Review #46: Mara and the Clay Cows
When we were kids, we would listen to same story every day with lunch during the summer holidays. As our grandmother lined us up to feed us, we would demand the story of Rakhal and the rakkhosh (demon), who are frequent characters in Bangla folktales. If she ever got sick of telling the same story over and over again, year after year, she never said so. That’s the magic of folktales, though—that they never get old.
Parismita Singh’s Mara and the Clay Cows is a graphic novel based on a Tanghkul Naga folktale about a young boy getting in touch with his magic. This is a fairly simple story and definitely not a new one as far as themes go, but with a fresh coat of paint.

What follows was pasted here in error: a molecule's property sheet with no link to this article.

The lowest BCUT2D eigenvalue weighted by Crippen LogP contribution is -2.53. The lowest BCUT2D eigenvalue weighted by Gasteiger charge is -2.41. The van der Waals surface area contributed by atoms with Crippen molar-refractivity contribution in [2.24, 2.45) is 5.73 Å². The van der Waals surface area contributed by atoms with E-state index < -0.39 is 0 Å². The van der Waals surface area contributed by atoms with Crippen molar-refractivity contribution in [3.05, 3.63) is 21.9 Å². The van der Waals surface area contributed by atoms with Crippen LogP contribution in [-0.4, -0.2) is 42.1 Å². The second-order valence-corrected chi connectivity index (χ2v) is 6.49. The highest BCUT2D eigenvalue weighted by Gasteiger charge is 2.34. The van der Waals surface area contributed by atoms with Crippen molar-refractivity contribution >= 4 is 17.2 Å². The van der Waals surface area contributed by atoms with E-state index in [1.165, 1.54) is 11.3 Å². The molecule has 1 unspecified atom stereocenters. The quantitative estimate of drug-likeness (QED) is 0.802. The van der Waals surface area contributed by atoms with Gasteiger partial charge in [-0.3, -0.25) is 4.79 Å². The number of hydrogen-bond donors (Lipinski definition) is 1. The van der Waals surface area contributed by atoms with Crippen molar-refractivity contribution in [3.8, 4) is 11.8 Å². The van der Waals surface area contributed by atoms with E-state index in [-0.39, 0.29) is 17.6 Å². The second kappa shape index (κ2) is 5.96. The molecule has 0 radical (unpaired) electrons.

Mara is an outsider, with no clan to claim as his own, no friends, and with strange powers that make the other children fear and shun him. But the day he unwittingly fashions himself a pair of smart-alecky miniature talking cows in clay, his life takes a bewildering turn. Encouraged by his tiny cows, he befriends a girl called Shiroi in a meadow, who takes him on a thrilling, terrifying journey — jumping on to the jet stream and flying, dodging a gaggle of migrating geese, all the way to the mysterious floating Sky Kingdom of the North, in search of the Chief Magician.